With the government’s new housing supply yearly target of 300,000 homes per year alongside the significant loss of wildlife across the globe, environmental consultancy Thomson Environmental Consultants have found that it is essential that developers are fully aware of the upcoming Biodiversity Net Gain (BNG) legislation and what this will mean for future planning and development.
With plans to protect fragile ecosystems and reverse the decline in species by 2030, all planning permissions granted in England (with a few exemptions) will have to demonstrate at least a 10% BNG from November 2023.
“It’s important to remember that Biodiversity Net Gain will affect the property development process at all stages and phases. We strongly recommend early engagement with a consultant when undertaking due diligence on a prospective purchase through to consideration of the long-term monitoring and management of created habitats. In many cases, this will be a period of 30 years post-development. Ensure you speak with consultants who have strong experts in conducting various project habitat surveys and condition assessments to ensure you achieve the desired biodiversity net gain.”Paul Franklin, Associate Director of Ecology, Thomson Environmental Consultants
Thomson Environmental Consultants summarises five things Build to Rent developers should be aware of when it comes to BNG.
1. Understanding BNG
Ultimately, BNG will aim to leave the environment in a better state than it was before. Introduced into legislation through the world-leading Environment Act 2021, achieving a 10% net gain will become mandatory for most developments from November this year.
Until now, local planning authorities, utility providers, housing developers, and other organisations have worked with National Planning Policy Framework guidance to seek net gain from new developments.
However, from November 2023, BNG will become a legal and mandatory process for most new housing, commercial and infrastructure developments which require planning permission under the Town and Country Planning Act 1990.
2. How can Build to Rent developers plan for BNG?
Although some property types may be exempt from the mandatory BNG requirements, such as self-build homes; in most cases, property developers must demonstrate how they are replacing and improving biodiversity.
The phased introduction of BNG will allow smaller development sites a longer transition period (April 2024), and Nationally Significant Infrastructure Projects (NSIPs), which have been given development consent under the Planning Act 2008, will be required to comply with BNG requirements from 2025.
Small sites are defined for the BNG exemption as residential and non-residential.
3. Why is BNG important for future property developments?
Although the UK contains more than 70,000 known species of animals, plants, fungi and microorganisms, the growing pressure from diseases, invasive species and climate change has resulted in 600 million breeding birds being lost across the EU and UK since 1980, as well as 97% of the UK’s wildflower meadows, and 90% of the UK’s wetland habitats.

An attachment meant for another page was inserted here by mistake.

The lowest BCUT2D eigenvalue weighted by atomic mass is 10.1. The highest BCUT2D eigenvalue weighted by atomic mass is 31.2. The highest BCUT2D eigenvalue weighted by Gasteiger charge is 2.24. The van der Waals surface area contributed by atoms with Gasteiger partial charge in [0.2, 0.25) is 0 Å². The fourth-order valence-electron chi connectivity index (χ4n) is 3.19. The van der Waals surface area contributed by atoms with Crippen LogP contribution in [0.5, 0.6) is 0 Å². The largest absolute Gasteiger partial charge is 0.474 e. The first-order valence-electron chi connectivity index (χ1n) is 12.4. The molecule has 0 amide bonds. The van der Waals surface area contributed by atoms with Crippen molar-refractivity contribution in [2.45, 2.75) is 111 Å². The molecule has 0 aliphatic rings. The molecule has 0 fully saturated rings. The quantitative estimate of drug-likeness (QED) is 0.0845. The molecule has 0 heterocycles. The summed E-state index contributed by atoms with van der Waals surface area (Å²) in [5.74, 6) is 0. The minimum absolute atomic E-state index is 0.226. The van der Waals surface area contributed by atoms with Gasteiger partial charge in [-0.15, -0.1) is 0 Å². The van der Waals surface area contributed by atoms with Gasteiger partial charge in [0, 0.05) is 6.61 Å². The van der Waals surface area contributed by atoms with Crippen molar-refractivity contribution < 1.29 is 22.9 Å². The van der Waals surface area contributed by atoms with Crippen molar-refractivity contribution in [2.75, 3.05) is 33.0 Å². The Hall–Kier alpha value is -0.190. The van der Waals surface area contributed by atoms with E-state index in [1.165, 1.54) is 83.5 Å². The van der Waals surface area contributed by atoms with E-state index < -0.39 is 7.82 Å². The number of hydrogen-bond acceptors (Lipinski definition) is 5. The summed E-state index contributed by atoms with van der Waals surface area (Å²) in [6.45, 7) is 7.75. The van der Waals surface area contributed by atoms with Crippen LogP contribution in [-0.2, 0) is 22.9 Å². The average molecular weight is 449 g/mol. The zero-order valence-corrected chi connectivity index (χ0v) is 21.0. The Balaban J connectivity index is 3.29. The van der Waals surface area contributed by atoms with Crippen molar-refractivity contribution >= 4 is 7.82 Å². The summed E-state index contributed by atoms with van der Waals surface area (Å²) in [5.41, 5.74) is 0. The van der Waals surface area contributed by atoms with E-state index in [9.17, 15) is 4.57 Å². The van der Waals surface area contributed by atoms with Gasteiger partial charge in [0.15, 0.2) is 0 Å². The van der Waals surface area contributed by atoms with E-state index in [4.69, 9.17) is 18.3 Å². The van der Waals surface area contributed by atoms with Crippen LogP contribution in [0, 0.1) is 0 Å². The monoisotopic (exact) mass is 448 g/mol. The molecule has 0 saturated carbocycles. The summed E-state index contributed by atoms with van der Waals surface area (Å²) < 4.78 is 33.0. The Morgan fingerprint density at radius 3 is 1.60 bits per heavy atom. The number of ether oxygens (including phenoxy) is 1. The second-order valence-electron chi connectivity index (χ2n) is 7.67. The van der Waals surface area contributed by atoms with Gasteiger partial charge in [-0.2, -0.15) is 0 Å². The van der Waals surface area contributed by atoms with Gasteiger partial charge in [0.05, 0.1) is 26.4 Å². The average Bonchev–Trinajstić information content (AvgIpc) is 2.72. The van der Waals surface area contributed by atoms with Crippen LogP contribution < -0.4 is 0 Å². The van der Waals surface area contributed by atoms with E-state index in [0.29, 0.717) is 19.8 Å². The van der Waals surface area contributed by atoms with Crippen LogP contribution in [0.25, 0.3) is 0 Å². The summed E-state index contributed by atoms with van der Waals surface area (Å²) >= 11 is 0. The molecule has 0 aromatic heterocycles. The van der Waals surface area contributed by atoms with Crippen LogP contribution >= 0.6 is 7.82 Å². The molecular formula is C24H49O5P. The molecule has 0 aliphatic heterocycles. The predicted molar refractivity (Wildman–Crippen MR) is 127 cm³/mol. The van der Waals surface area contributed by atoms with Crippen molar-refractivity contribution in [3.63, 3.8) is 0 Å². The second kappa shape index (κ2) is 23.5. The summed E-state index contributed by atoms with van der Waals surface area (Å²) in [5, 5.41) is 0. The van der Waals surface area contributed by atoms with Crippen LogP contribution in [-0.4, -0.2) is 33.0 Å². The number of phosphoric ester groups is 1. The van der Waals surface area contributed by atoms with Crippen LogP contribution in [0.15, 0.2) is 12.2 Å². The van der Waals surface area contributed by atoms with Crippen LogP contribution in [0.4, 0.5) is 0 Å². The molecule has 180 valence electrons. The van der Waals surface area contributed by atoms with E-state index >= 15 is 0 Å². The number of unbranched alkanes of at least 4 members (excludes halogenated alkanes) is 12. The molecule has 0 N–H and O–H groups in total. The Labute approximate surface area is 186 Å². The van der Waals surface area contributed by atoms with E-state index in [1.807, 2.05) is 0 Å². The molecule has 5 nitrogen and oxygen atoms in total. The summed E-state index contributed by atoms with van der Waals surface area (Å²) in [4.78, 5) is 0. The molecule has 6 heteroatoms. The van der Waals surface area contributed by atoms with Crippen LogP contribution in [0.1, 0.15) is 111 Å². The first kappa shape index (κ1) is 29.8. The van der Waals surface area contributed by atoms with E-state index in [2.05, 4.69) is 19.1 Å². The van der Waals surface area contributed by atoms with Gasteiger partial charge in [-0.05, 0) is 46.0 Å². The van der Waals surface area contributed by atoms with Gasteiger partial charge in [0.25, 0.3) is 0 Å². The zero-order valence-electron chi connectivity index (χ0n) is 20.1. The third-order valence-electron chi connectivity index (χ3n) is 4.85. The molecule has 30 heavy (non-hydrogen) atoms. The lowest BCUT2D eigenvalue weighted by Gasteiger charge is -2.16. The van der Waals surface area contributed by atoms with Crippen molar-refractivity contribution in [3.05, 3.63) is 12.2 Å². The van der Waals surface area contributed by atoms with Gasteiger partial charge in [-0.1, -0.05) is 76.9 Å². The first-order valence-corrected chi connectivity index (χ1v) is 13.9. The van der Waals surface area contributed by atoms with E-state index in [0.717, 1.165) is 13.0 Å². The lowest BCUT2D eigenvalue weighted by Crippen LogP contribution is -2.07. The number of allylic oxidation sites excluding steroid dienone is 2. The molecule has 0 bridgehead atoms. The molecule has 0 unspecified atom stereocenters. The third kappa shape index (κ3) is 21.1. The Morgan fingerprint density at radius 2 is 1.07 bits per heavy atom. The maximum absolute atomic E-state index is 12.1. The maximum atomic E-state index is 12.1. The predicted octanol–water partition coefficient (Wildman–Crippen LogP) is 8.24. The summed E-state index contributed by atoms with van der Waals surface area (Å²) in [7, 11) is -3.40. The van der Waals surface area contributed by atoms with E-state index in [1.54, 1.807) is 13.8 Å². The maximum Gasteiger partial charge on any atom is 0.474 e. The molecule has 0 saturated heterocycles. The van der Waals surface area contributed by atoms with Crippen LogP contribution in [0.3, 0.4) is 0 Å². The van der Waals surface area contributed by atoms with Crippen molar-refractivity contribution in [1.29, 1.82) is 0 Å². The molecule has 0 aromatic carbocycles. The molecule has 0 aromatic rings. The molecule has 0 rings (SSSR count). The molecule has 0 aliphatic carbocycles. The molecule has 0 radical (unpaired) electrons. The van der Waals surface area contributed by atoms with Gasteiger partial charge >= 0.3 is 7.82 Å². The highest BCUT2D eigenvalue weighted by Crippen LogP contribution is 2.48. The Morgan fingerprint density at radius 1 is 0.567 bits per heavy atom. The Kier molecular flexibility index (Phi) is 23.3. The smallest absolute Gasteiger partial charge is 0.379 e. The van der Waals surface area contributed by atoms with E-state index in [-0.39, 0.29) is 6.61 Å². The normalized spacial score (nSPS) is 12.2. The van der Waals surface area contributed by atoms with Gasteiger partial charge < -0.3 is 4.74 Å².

To succeed the government’s commitment to halt species decline by 2030, BNG requirements are more critical than ever.
Moreover, as the UK now only acquires half of the biodiversity that existed before the Industrial Revolution, it’s essential that equal efforts are placed to combat the increased threat to ecosystems while aligning with the government’s annual new home targets. This is where BNG comes into play.
4. Important BNG policy and requirements
Developers must assess the type of habitat affected and its condition before submitting plans detailing how they will deliver a 10% benefit for nature post development. The ‘biodiversity metric trading’ rules require that any habitat affected within the boundary is replaced on a ‘like for like’ or ‘like for better’ principle.
This will be done through the new and streamlined Biodiversity Metric 4.0, which includes a mandatory biodiversity metric calculator tool, user guide, small site metric calculator and more. The metric calculator will essentially provide a biodiversity metric to quantify the value of habitats before and after development.
Newly available under the Environment Act 2021, conservation covenants will play an important role in conserving habitat and biodiversity in the long term.
Conservation covenants will be an important mechanism for delivering ‘off-site’ BNG, where meeting the mandatory 10% improvement on-site isn’t possible. The nature of conservation covenants will require a long-term commitment to the enhancement and maintenance of habitats.
Government guidance suggests the BNG credits will be phased out over time as the private market for BNG becomes established.
5. Possible barriers faced with BNG
Although a secondary legislation draft is due to be published later in 2023 with further mandatory guidelines, it is crucial property developers begin considering the requirements sooner rather than later in the planning process.
Whether the new BNG requirements will apply to existing planning applications has not yet been confirmed and will be updated by DEFRA and the government accordingly.
Regarding costings and project expectations, a government-run statutory credit scheme will be available as a last resort to prevent delays in the planning system. Developers can also pay for improvements on other sites elsewhere by purchasing ‘units’ via a private, off-site market.
However, to buy credits, developers must demonstrate that they cannot deliver habitat onsite or via the off-site market. With credits costing between £42,000 and £650,000+VAT, this will significantly add to overall project costs where off-site enhancements are required.